MORE THAN 50 PEOPLE, DECKED out in their finest attire, filed into the living room of the historic yellow Victorian house in downtown Hailey, Idaho, one night in September 1996. They had come to celebrate the back-to-back birthdays of Madison Myers and Kim Tannahill, two women who cared for the children of the town's most glamorous couple, actors Bruce Willis and Demi Moore. As guests nibbled on jumbo shrimp sent over from the Mint, the local restaurant Willis owns, the just-30 Tannahill greeted her bosses at the front door. There the stars discreetly presented her with a gift: a pair of half-carat diamond earrings.

"I've never had diamonds in my life!" Tannahill squealed as she raced up two flights of stairs to show off the jewels to Myers. "She was beside herself," Myers, now 32, recollects. "Bruce and Demi loved Kim."

Diamonds may be forever, but affection between the two stars and their employee proved less durable. Moore, 35, and Willis, 43, fired Tannahill last August and sued her in U.S. district court in Blaine County, Idaho, in January, claiming she billed them for personal expenses, welshed on some $8,000 worth of loans and blabbed about their private lives in violation of a confidentiality agreement. They are seeking at least $300,000 in damages. A few days later, Tannahill fired back, claiming in a suit filed in Los Angeles superior court that she was "shamelessly exploited and abused" by the pair. She depicted her 3½ years with the family as a post-modern Cinderella tale (though with five-star accommodations). Now living in L.A., Tannahill says in the suit that she was subjected to "intimidation, threats and force," bullied into working around the clock week after week without overtime pay and discouraged from having any friends. And she portrays the stars as self-involved, inattentive parents stuck in an "on-the-rocks" marriage. But she reserves the sharpest barbs for Moore, whom Tannahill accuses of "prescription drug abuse" and abusive behavior. The suit claims Moore trapped a terrified Tannahill in a bedroom for a 2-hour "verbal beating" last August. "It's scary what I could do to you," it quotes Moore saying.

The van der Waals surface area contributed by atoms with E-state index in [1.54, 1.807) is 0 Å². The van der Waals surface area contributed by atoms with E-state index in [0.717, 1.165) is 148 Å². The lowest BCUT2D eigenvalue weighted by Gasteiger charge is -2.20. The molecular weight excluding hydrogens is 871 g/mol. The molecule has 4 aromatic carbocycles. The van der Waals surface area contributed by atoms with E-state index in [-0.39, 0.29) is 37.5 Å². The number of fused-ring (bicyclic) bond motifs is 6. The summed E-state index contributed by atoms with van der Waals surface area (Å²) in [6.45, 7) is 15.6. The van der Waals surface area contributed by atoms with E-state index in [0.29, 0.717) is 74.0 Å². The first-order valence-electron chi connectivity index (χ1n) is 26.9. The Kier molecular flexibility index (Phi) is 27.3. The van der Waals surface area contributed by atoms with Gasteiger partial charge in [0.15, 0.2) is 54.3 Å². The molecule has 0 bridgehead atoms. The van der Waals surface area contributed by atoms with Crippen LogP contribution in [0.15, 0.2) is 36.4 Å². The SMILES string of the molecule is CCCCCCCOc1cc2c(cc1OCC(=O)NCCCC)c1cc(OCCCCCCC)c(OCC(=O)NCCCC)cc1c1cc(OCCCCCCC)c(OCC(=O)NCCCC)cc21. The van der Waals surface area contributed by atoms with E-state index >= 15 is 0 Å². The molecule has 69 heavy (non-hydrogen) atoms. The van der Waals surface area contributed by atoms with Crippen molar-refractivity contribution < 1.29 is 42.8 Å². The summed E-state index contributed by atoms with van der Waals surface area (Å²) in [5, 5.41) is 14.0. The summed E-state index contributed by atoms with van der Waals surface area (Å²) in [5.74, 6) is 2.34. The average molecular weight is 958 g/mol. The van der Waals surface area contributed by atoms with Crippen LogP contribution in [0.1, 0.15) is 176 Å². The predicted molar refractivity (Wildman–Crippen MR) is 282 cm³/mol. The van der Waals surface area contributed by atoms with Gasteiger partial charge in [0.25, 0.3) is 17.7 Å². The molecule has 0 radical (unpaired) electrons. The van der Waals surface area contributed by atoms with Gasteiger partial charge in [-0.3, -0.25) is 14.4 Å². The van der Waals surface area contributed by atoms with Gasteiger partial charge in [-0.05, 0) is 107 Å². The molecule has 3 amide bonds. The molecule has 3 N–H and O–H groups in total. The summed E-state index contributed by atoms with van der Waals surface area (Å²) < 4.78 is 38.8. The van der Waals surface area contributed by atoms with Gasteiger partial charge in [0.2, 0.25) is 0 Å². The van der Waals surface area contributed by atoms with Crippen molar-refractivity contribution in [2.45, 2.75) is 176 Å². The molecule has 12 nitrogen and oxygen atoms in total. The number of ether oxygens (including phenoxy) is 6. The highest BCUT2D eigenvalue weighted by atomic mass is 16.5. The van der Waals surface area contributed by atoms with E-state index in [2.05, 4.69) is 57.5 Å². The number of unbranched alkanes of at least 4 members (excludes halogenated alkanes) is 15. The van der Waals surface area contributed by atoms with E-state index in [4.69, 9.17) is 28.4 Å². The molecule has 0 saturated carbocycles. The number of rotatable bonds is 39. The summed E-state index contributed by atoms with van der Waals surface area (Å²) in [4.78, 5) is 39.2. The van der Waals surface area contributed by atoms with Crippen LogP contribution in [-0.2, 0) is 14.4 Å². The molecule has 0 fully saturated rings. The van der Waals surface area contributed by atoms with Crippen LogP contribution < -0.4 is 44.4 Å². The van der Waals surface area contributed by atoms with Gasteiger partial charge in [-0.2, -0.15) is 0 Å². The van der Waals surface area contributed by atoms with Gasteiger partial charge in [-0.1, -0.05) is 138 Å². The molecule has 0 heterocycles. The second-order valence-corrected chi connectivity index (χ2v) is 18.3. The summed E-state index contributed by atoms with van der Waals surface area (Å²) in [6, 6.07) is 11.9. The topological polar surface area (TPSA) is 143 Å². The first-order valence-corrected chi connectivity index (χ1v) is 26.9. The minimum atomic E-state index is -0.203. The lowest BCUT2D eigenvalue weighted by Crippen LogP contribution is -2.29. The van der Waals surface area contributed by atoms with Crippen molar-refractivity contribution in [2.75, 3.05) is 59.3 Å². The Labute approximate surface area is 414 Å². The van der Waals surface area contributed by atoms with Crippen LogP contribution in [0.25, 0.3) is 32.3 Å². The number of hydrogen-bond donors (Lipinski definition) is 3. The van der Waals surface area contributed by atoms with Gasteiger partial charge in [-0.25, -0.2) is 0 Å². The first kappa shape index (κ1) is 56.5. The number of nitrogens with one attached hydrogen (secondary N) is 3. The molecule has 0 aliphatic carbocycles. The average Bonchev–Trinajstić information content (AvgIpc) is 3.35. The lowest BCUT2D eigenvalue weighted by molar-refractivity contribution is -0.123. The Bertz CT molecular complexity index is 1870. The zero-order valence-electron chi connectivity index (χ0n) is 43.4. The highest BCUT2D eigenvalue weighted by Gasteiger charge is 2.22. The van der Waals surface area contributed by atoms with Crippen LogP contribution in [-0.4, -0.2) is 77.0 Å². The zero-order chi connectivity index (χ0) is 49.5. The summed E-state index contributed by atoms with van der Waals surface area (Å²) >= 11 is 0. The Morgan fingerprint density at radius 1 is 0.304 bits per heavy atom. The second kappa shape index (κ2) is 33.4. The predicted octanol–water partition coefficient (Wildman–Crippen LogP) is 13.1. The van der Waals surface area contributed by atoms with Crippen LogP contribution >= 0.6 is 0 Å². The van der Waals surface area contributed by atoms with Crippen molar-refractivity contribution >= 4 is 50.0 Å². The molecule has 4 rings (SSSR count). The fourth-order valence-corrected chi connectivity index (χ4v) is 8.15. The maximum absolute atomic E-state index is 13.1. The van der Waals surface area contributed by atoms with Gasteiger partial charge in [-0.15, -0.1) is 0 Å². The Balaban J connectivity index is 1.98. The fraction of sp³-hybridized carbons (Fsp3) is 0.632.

Neither side would comment, but friends, neighbors and nanny Myers—who left the Willis family amicably last summer—suggest Moore and Willis were the best thing that ever happened to Tannahill. The shy, overweight and apparently aimless young woman arrived in Hailey from her Lewiston hometown in the early '90s. After stints as a T-shirt store clerk and coffee-shop waitress, Tannahill landed a job in October 1993 looking after a 3-year-old girl in Hailey, an unassuming former mining town of 4,500. There she met Myers, then already working for the Willis family, and soon found herself helping care for the stars' three daughters—Rumer, now 9, Scout, 6, and Tallulah, 4—at the family's $2 million, six-bedroom house on a sprawling ranch outside town. Tannahill was soon jetting to movie sets and vacation spots in the U.S. and Europe, working out alongside Moore and her personal trainer in the family's home gym, receiving top-dollar skin care from a dermatologist, consulting a nutritionist and recuperating from painful liposuction at the couple's Malibu house—all paid for by Bruce and Demi, who took a Henry Higgins-like interest in their new nanny.

The attention paid off: Tannahill slimmed down four dress sizes (to a 4), her acne vanished, and she began dating more frequently. "She had a boyfriend every place we went—New York, L.A., England, Florida," says Myers, who worked for the family for six years. But the makeover, a Demi pal says, was more than skin-deep: "[Kim] thought she was just another part of the family and a movie star herself."

Friends say Moore's film persona as master of the one-arm pushup (in G.I. Jane) masks real dismay over the current legal battle, which could include testimony from her children. "She is so hurt," says one Hailey pal, whose daughter has attended birthday parties at the star's house. "She said, 'I did everything for that girl' I feel sorry for [Demi]." The suit has also angered some residents of Hailey, where Moore and Willis have invested a reported $8 million since moving there in the late '80s, restoring an old theater, bar and other buildings, including the house once shared by Myers, Tannahill and Moore's 2,000 dolls. "I think the girl should have a lot of duct tape put on her mouth," says Ketchum resident Lynn Knutson, a Moore acquaintance "I think Demi was very, very, very kind to her."

As for Myers, at whose wedding Moore and Tannahill both served as bridesmaids, the controversy is less painful than bewildering. "This mean heart that Kim has now was not always there," she says. "That's why all of this does not make any sense."

LARRY HACKETT
KEIN BAKER in Idaho

  • Contributors:
  • Kein Baker.